ave you ever been in a situation where you wished you could take back what you said to another person or about another person? Something provoked you or set you off and what was on the inside of you came right of out your mouth. You zinged them, attacking them verbally. You went to the dark side when they didn’t do all that much to provoke you.
Many times, we humans attack others, even when something happens that is not their fault. They were the recipient of our frustrations and anger that had built up inside us for years. They just happened to be there when our internal temperature reached a boiling point. Then there is a breach in the wall between them and us. Anger or frustration not transformed is transferred.
Let me clarify where I am going here with a real-life example. The perpetrator in this case was none other than me, myself, and I. Yes, you probably thought I was perfect, writing all these articles for years.
Hang on, here we go, into the darkness. Two weeks ago, I returned from three weeks of speaking in South Africa. I was home for two days. Then Becky and I flew to Colorado Springs to speak at the World Prayer Center and to visit friends.
After a smooth check-in at the airline counter on our return home trip, we proceeded to the security line. Going through security can be a frustrating process. The lines are long. People going through them have no idea what to do. The agents are overworked and tired of dealing with the sheer volume of people. And the stress of getting to their flight in time heightens the anxiety of most everyone. By the time you get through the process, you are like a kettle on the boil. But you don’t want to vent your frustration because they might think you’re a terrorist. It’s their job.
Becky and I have a Global Entry pass, so we check into the TSA Pre-Approved line. It’s a much quicker line. You put your hand-carry on the belt, they check it out and you’re on your way. But not on this occasion.
Understand I had just been through heaps of security checks in South Africa and now in America. My patience with the security process was registering empty. Then it happened. The frequent-flyer worst nightmare. The security agent, inspecting my carry-on bag by X-ray, sees something in my bag she wants to be investigated. Finally, another TSA agent came to get my bag, unzipped it, and proceeded to go through the bag - slow, slowly, and slower than slowly.
Inside me, the mercury was rising. Jupiter was ascending. I was fuming at the agent going through my carry-on. I stood back, fearing I might say or do something stupid. He sees my Bible inside my carry-on. He flips through it. He looks at me and very nicely says, “This is quite a Bible. You have really used it. How long have you had it?”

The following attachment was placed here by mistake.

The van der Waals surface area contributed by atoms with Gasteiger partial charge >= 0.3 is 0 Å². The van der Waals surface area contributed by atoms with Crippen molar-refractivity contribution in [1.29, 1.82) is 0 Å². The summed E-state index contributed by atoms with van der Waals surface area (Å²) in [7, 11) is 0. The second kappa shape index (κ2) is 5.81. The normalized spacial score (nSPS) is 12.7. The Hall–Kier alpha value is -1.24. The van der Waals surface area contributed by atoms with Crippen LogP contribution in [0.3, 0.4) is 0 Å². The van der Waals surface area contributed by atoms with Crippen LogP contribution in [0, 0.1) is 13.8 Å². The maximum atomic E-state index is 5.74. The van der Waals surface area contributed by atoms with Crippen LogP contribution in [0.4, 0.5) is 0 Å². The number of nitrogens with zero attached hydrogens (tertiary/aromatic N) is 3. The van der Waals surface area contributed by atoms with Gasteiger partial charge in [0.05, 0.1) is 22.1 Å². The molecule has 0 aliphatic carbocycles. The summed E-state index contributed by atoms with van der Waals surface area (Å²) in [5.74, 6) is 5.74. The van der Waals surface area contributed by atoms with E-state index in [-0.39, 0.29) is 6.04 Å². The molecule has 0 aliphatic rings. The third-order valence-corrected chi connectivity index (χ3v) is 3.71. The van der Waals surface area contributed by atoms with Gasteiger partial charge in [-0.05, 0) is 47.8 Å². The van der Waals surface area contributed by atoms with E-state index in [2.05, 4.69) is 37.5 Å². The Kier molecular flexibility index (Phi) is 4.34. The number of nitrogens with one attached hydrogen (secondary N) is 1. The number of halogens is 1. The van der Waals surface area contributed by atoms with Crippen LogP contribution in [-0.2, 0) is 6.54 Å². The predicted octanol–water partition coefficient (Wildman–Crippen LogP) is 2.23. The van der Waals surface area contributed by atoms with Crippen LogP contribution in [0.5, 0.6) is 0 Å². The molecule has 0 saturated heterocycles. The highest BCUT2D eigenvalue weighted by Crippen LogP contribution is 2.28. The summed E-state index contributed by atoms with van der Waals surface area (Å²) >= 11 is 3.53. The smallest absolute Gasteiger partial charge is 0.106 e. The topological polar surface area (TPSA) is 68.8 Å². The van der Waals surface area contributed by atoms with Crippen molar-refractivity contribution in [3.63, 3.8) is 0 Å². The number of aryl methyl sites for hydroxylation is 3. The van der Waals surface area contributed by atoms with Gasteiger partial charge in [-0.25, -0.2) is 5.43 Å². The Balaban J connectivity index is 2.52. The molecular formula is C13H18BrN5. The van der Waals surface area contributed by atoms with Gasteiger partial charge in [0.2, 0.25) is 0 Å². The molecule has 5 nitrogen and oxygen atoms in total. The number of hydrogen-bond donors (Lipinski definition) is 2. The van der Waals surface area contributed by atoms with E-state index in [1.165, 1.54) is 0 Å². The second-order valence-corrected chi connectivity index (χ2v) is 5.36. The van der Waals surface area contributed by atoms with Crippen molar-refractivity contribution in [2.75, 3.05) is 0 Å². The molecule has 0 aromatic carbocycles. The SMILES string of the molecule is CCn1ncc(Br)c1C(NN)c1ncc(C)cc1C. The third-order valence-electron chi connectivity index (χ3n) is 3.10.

Have you ever spoken harshly and then wished you had never said it? Well, I did then. When the words came out of my mouth, it was like I was running in slow motion, trying to catch the words as they proceeded into the air to his and many other ears. I spoke forcefully and loudly, “Don’t talk to me. Just check the bag and let me get out of here.” What was on the inside went outside. He looked at me, smiled and zipped up the bag. I grabbed it without looking at him and off I went, thoroughly disgusted with myself more than him.
Here he is, doing his job, being nice by starting a conversation about the very same Bible I just used in South Africa and Colorado, ministering to thousands. He complimented me and I dissed him. How disappointing. My wife responded like Barney Fife in that old Andy Griffith show, “Citizen’s arrest! Citizen’s arrest!” I got the silent treatment from her which is worse than any TSA agent or line. In one moment of a ‘flesh flash,’ I had undermined the very person I am.
But wait, there’s more. Though I had created a breach in the wall with the agent, I could now attempt to repair the breach in the wall. With God, the breach is not so much the issue as being the repairer of the breach, especially when you caused the breach. Isaiah 58:12 says, “…and you shall be called, the repairer of the breach, the restorer of paths in which to dwell.”
What did I do to repair the breach? I walked back to the agent, looked at him in the face, and asked his forgiveness. No excuses. No justifications. “I’m so sorry. You were just doing your job. This is my issue. Please forgive me.” He looked at me, a bit surprised, and smiled. “That’s all right. I understand. Have a good day.” If the TSA agent is out there somewhere reading this article, thank you. Your response to my response repaired me more than you will ever know.
It’s not the ‘once upon a time’ that gets us, it’s what we do afterward with the breach. ‘Once upon a time’ created the breach. ‘Twice upon a time’ repaired the breach. The time is always right to do what’s right. Repairing the breach happens ‘twice upon a time.’ Thank God for right paths.
Ed Delph August 19, 2019 CCC